Matters proceed apace over the next few months, with British and German naval forces playing cat and mouse with each other in the North Sea.
December and January see the most action, starting with two Kreigsmarine destroyer squadrons being summarily dispatched by the heavy cruisers of the Home Fleet. This was over almost before it began:
Who knows what they were doing out there by themselves? Oh well. Several indecisive engagements also took place around this tine, including Emden (with destroyer escorts) attempting to make a break for it along with Norwegian coast. She was incepted by Carrier Group Ark Royal (HMS Ark Royal, accompanied by two older or escort carriers and various escorts), which, although able to turn Emden back, was unable to score any hits. Maybe Emden has managed to slip through since?
Three engagements with losses were also fought:
HMS Capetown, a C-Class light cruiser, was serving as the flagship for one of our hunter/killer groups, accompanied by by two destroyer squadrons. They discovered a group of three U-boat squadrons, and, alas, did not prevail. The Home Fleet, resupplying in Scapa Flow, was rushed out to join the engagement, but did not arrive in time.
HMS Neptune, a Leander-class light cruiser, was also sunk around this period (or possibly along with HMS Eagle; our records have become a tad confused).At this point, the Battle of the North Sea stands at:
- One WWI-era aircraft carrier
- Two inter-war light cruisers
- Two destroyer squadrons
- Five U-boat squadrons
This is looking good so far, but some U-boats are almost certainly getting through! We’ve not suffered convoy losses so far, but we no doubt will in the near future. We will see what transpires as the weather clears towards spring.
War with Italy
On 12th January, 1940 [editor’s note: well in advance of historical reality; they must be feeling cocky], Italy has the temerity to declare war on us, and quickly starts advancing along the Egyptian coast. We have already decided to let them advance to El Amin, and are drawing our battle lines there (thus allowing the main fight to occur well within range of our close support bomber wings and in poor supply conditions for the Italians). However, our Supreme Leader suddenly realises that he has not sent nearly enough divisions to fight this surely epic battle to come, so quickly sends three divisions from the Home Islands via long range transports.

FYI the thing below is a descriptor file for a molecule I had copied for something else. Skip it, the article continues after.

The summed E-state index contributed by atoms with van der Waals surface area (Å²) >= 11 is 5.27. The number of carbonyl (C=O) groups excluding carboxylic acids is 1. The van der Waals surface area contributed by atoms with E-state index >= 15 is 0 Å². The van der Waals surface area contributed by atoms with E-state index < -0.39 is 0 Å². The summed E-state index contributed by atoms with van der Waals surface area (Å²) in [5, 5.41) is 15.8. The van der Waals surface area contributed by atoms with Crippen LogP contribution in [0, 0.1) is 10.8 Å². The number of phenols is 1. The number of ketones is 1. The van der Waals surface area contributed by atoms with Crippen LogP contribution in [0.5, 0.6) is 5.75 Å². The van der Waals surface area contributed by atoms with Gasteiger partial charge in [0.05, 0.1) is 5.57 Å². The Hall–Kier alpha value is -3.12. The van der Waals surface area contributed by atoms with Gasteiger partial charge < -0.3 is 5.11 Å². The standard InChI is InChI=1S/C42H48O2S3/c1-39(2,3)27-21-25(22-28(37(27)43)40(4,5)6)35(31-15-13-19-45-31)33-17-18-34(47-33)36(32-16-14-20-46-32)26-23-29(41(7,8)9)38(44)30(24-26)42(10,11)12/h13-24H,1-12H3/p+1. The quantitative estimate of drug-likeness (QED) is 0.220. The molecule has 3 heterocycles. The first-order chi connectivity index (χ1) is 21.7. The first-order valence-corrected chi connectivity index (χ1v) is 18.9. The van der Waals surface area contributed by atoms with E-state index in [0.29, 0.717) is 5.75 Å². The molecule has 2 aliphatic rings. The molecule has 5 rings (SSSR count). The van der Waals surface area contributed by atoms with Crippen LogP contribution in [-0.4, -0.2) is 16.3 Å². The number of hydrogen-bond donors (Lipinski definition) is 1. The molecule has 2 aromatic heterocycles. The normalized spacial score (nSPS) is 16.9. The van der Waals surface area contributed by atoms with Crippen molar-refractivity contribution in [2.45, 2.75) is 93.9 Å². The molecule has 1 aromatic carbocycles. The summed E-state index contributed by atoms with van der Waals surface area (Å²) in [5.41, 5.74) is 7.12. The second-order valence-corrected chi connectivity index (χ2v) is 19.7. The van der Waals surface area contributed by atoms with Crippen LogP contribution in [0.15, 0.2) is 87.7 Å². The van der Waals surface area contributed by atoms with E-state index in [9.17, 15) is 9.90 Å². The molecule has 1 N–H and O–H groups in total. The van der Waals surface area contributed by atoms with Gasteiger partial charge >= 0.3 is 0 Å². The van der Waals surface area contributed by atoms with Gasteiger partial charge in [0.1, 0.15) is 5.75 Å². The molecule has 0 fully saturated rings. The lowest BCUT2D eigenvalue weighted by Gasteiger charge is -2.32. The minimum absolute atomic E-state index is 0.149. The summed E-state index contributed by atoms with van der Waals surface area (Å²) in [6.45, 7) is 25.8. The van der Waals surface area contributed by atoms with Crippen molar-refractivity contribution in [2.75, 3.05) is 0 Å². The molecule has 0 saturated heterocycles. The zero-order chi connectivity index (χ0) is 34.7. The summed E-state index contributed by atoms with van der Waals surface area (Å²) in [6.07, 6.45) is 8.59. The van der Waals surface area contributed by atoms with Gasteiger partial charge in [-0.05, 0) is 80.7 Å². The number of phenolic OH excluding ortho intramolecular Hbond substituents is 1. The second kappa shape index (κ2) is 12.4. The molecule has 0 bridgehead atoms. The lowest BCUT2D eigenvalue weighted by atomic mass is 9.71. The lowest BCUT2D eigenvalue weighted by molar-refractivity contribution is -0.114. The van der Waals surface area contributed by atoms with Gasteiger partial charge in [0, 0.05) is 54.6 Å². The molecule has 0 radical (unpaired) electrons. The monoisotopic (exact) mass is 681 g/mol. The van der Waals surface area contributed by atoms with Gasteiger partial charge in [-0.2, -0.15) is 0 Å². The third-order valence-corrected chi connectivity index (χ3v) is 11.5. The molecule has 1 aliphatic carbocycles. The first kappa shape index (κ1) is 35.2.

We can only hope they make it through the gauntlet of the Mediterranean in one piece. Significant naval forces are on standby to help them on their way. We also have at least one division that should be ready straight for deployment in the area before the time comes*. This will give us about seven divisions in Egypt (not including garrisons), compared to possibly 30 on the Italian side. We’ll be needing a good dash of British stiff upper lip then.
Fortunately, we get a taste of things to come in Ethiopia, with our first land engagement of the war:
Although things initially look dicey, we win a decisive victory in the course of four days, albeit with relatively high losses:
This is an important victory, however, as five Italian divisions have been completely routed with heavy losses, and we’re well on the way to cutting off all Italian forces in East Africa from all supply. We must not be lax in pressing our advantage.
Editor’s note: although there are many factors at work here, including very low ESE on both sides, this is an effective demonstration of CORE six and nine battalion organisations.
In other news
On 11th January, 1940, we have the Altmark Incident, which will surely go down as a pivotal moment in history:
It looks as if our Supreme Commander was right to prepare for the defence of Norway [editors note: both these options do exactly the same thing (-1 dissent); is that WAD?]
Finland also deliver an international cry for help. They’re on their own for the moment though.
Finally, two new tech teams become available. These companies will be invaluable for our industrial development. We will put them to work as soon as possible: